Working as a Nurse Practitioner
Recent graduates can take advantage of their program's career counseling services to find jobs, or tap into the contacts made during their clinical rotations. Most NPs enjoy an average annual salary over $100,000, even just starting, and work in many different settings.
Private Group Practices
NPs practice primary or specialty patient care, manage assessment and treatment, and direct referrals to other healthcare providers.
NPs work with both inpatient and outpatient primary or specialty care, direct assessment and diagnosis, advise patients on care, and lead and supervise nursing teams.
Community Health Centers
Practitioners treat illnesses and injuries, educate patients on improving and maintaining good health, conduct exams, and administer vaccinations.
Becoming a Nurse Practitioner: FAQs
How many years does it take to become a nurse practitioner?
NPs typically spend six years earning their undergraduate and graduate degrees and gaining work experience in a clinical setting. Accelerated programs along with RN-to-BSN or RN-to-MSN bridge programs can shorten the time to an NP career. Conversely, certain specializations and part-time study can extend a candidate's timeline.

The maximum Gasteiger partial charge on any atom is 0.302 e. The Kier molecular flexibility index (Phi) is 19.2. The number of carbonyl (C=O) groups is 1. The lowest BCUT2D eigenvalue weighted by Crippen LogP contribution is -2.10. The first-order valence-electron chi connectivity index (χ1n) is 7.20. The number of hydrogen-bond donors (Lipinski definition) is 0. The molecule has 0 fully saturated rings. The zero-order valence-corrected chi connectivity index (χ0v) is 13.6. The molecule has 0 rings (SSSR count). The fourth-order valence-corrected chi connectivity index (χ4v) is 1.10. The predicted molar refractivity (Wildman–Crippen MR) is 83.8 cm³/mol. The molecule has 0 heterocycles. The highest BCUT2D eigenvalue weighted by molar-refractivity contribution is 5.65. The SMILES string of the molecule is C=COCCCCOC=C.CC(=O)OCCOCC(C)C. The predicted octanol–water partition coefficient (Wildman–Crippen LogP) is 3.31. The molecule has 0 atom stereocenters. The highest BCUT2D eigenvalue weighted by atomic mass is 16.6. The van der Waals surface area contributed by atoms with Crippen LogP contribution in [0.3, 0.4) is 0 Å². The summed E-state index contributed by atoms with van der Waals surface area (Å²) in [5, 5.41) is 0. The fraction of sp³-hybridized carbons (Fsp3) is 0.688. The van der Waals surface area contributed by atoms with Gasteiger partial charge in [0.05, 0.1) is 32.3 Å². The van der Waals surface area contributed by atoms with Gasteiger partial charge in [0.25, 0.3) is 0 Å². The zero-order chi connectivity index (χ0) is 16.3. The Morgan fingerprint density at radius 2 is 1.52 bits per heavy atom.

What is the quickest way to become a nurse practitioner?
The quickest way to becoming an NP involves earning a two-year ADN, obtaining an RN license, working for 1-2 years, and entering a two- to three-year RN-to-MSN bridge program. Students seeking to fast track their NP schooling should expect to study full time for 4-5 years.
How hard is it to become a nurse practitioner?
NP education can be challenging. Courses cover advanced healthcare topics and ethical considerations. Clinical rotations involve long hours standing and walking (and sometimes running, in the case of emergency medicine). Many candidates struggle with testing, and prospective NPs must pass the NCLEX-RN and board certification exams.
Do nurse practitioners get paid well?
A 2019 AANP report cited the median base salary for a full-time NP at $110,000. Top-earning NPs included those with adult psychiatric/mental health certification who earned $125,000 a year, and emergency room NPs who made $135,000. NPs in California and Hawaii out-earned those in other states, enjoying salaries above $140,000.
Learn More About Nurse Practitioners
Elizabeth Clarke (Poon) is a board-certified family nurse practitioner who provides primary and urgent care to pediatric populations. She earned a BSN and MSN from the University of Miami.
Clarke is a paid member of our Healthcare Review Partner Network. Learn more about our review partners.